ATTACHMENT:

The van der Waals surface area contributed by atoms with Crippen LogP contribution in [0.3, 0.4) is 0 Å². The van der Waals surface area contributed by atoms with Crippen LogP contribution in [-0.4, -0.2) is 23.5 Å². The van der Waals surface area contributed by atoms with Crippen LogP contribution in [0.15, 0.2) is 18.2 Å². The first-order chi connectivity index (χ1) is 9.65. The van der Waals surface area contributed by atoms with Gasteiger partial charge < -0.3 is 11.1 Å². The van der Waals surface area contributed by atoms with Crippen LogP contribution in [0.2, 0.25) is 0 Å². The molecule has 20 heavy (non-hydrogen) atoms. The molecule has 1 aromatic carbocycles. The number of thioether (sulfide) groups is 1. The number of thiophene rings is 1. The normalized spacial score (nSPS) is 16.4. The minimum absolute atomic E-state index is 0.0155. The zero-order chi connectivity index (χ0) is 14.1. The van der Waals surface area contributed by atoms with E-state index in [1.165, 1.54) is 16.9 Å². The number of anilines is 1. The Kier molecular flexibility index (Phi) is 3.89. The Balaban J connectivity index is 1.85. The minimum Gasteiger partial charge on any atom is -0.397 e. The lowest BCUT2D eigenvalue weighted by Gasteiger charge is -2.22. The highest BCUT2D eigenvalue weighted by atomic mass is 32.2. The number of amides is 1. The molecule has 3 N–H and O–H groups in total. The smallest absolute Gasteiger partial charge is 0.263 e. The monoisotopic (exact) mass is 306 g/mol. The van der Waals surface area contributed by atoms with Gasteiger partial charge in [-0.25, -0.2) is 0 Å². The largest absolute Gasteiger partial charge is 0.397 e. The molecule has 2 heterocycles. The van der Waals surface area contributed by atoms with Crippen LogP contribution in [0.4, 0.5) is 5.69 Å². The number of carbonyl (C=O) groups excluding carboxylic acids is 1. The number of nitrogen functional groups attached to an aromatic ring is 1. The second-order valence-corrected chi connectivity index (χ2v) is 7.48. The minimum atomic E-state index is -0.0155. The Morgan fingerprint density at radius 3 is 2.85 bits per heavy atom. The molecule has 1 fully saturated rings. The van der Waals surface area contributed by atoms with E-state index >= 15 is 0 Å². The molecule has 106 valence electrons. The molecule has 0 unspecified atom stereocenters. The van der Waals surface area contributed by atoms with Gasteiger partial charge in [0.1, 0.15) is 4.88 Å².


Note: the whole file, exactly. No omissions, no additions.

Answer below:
The van der Waals surface area contributed by atoms with Crippen LogP contribution in [0.3, 0.4) is 0 Å². The van der Waals surface area contributed by atoms with Crippen LogP contribution in [-0.4, -0.2) is 23.5 Å². The van der Waals surface area contributed by atoms with Crippen LogP contribution in [0.15, 0.2) is 18.2 Å². The first-order chi connectivity index (χ1) is 9.65. The van der Waals surface area contributed by atoms with Gasteiger partial charge < -0.3 is 11.1 Å². The van der Waals surface area contributed by atoms with Crippen LogP contribution in [0.2, 0.25) is 0 Å². The molecule has 20 heavy (non-hydrogen) atoms. The molecule has 1 aromatic carbocycles. The number of thioether (sulfide) groups is 1. The number of thiophene rings is 1. The normalized spacial score (nSPS) is 16.4. The minimum absolute atomic E-state index is 0.0155. The zero-order chi connectivity index (χ0) is 14.1. The van der Waals surface area contributed by atoms with E-state index in [1.165, 1.54) is 16.9 Å². The number of anilines is 1. The Kier molecular flexibility index (Phi) is 3.89. The Balaban J connectivity index is 1.85. The minimum Gasteiger partial charge on any atom is -0.397 e. The lowest BCUT2D eigenvalue weighted by Gasteiger charge is -2.22. The highest BCUT2D eigenvalue weighted by atomic mass is 32.2. The number of amides is 1. The molecule has 3 N–H and O–H groups in total. The smallest absolute Gasteiger partial charge is 0.263 e. The monoisotopic (exact) mass is 306 g/mol. The van der Waals surface area contributed by atoms with Gasteiger partial charge in [-0.25, -0.2) is 0 Å². The largest absolute Gasteiger partial charge is 0.397 e. The molecule has 2 heterocycles. The van der Waals surface area contributed by atoms with Crippen LogP contribution in [0.4, 0.5) is 5.69 Å². The number of carbonyl (C=O) groups excluding carboxylic acids is 1. The number of nitrogen functional groups attached to an aromatic ring is 1. The second-order valence-corrected chi connectivity index (χ2v) is 7.48. The minimum atomic E-state index is -0.0155. The Morgan fingerprint density at radius 3 is 2.85 bits per heavy atom. The molecule has 1 fully saturated rings. The van der Waals surface area contributed by atoms with E-state index >= 15 is 0 Å². The molecule has 106 valence electrons. The molecule has 0 unspecified atom stereocenters. The van der Waals surface area contributed by atoms with Gasteiger partial charge in [0.1, 0.15) is 4.88 Å².